Harmony in the Garden Blog

Virginia City’s garden cemetery

DSC_0026 2Halloween is near making it the perfect time to introduce you to one of my favorite places to visit – Virginia City, Nevada.

I’m not entirely sure why it’s a favorite of mine, but for the past 40 years or so I’ve been in love with this place.

For those of you who aren’t familiar with this place (okay, I admit that’s probably most of you) Virginia City is a long-abandoned silver mining town hidden away in the barren, inhospitable Nevada desert.  Located 6,000 feet above sea level the summers are so blistering hot you can  hear your brain frying with winters that are mind-numbingly cold.

At its peak, 150 years ago, there was gold and silver in every hill.  The poorest of prospectors were turned into millionaires overnight, and it was considered the richest city in America. It was here in 1863 that a young reporter from the local Territorial Enterprise newspaper first used his pen name Mark Twain.  Yes, this place was THE place to live – the New York City of the West Coast!  I’m not making this up – I promise.GreenBar

These days, there’s just a few hardy residents who call this place home.  During the summer, however, tourists flock the main street with its gimmicky shops – but that’s not the part of Virginia City I love.

It’s the cemetery that lies just outside of town that fascinates me.  And even though the cemetery lies still, its decay frozen in time, I can still see hints of beauty everywhere I look.   It’s these remnants of beauty that have survived 150 years of total neglect, in the harshest of conditions, that grip my imagination.GreenBar

Despite this area’s harsh, dry and unforgiving conditions, creative pioneers in the 1870s figured out a way to transport water deep in the earth to various locations throughout the cemetery – all in an effort to water the gardens they had planted there.

In fact, these types of cemeteries (aptly named ‘Garden Cemeteries’) are considered the forerunners of today’s municipal parks,  once considered places to go for a ‘meditative promenade’ – a place to enjoy nature.

As one resident of the time wrote, this cemetery had a ‘manicured landscape, laced with soft grasses, planted trees and flowers’. Manicured – this place?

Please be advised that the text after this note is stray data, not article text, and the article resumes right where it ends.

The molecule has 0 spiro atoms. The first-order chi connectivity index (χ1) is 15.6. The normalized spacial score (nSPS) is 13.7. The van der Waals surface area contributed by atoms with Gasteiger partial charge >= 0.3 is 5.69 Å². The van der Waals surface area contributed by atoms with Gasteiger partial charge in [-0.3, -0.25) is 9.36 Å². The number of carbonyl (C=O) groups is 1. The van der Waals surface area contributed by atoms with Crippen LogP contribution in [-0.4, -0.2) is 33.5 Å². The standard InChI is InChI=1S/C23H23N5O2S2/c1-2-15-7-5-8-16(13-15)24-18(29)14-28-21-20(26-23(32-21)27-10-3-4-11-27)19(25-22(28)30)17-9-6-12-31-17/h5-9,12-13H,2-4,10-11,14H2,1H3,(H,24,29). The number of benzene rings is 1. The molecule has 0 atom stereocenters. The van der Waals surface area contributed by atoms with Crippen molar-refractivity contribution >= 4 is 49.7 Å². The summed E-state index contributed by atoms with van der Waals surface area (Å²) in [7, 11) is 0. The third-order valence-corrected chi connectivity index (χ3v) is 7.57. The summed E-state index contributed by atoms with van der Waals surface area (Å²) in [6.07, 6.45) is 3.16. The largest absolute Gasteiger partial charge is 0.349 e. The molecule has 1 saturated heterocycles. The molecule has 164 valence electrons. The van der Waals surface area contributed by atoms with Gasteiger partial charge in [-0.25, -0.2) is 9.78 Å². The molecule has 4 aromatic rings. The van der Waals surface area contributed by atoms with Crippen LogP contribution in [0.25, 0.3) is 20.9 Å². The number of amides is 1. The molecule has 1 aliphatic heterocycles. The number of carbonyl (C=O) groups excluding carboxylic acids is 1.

A few months ago I spent the day wandering this massive cemetery in search of remnants of gardeners from the past and was amazed at what was still surviving.GreenBar

Shrubs like this massive lilac bush that someone had planted years ago next to this grave site.

Here it sits, surviving on its own without a hint of  supplemental water.GreenBar


Or these colorful, profusely blooming wildflowers and grasses

The incessant hum of cicadas and the quiet scampering of lizards were the only sounds in this lonely place, yet it was still so full of life (so to speak).

And because it’s close to Halloween, I’d like to leave you with these haunting images that have stayed with me for years…GreenBar

I’ve always wondered why this little child’s grave only has the words ‘Lucky’ engraved on it?  Is it some sort of cryptic message, implying the child was lucky to have parted so early?

Since I’ll never know, I always make it a point to try and pick some flowers for this forgotten child’s grave.

In stark contrast to the crudely made grave above, is this child’s grave located in the wealthier section of the cemetery.

Complete with a white picket fence and a little lamb who quietly lies in the tall grass.

GreenBar GreenBar Upon exiting the cemetery, there’s an old piece of wood carved with this poem:

“Stop and read as you pass by,

As you are now, Once was I,

As I am now, you will be,

Prepare for death and follow me.”

Happy Halloween everyone!

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  • Very nice and reflective for All Hallows’ Eve. I’d like to go there sometime. Interesting natives. I find the same thing here in abandoned homesteads, some daffodils, lilacs, old roses and native flowers side by side.

    Cemeteries are good to walk and remember.~~Dee

  • Town Mouse’s comment was so incredible I had to read it twice. I had no idea what a luxury American cemeteries are.

    Like you, I have a fondness for cemeteries and the inscriptions on headstones. Always fascinating. Your exploration of the surviving plants is interesting too.

  • American cemeteries amaze me. You get a plot to keep forever? In Germany you rent. After 15, 20, or 30 years, you may choose to give up the spot and a new coffin is placed on top of whatever is underneath; a new gravestone is put up.

    That means we miss out on amazing places like this cemetery, and amazing photos like yours.

  • Wow, Rebecca. I’m not sure I would have seen the beauty you did if I had been there in person, but you’ve opened my eyes to it with your beautiful photos and commentary. Lovely.

  • we were just talking about virgina city when this popped onto the screen. good job. that ghost on the first picture was not only beautiful but i was so surprised when she spoke to me.


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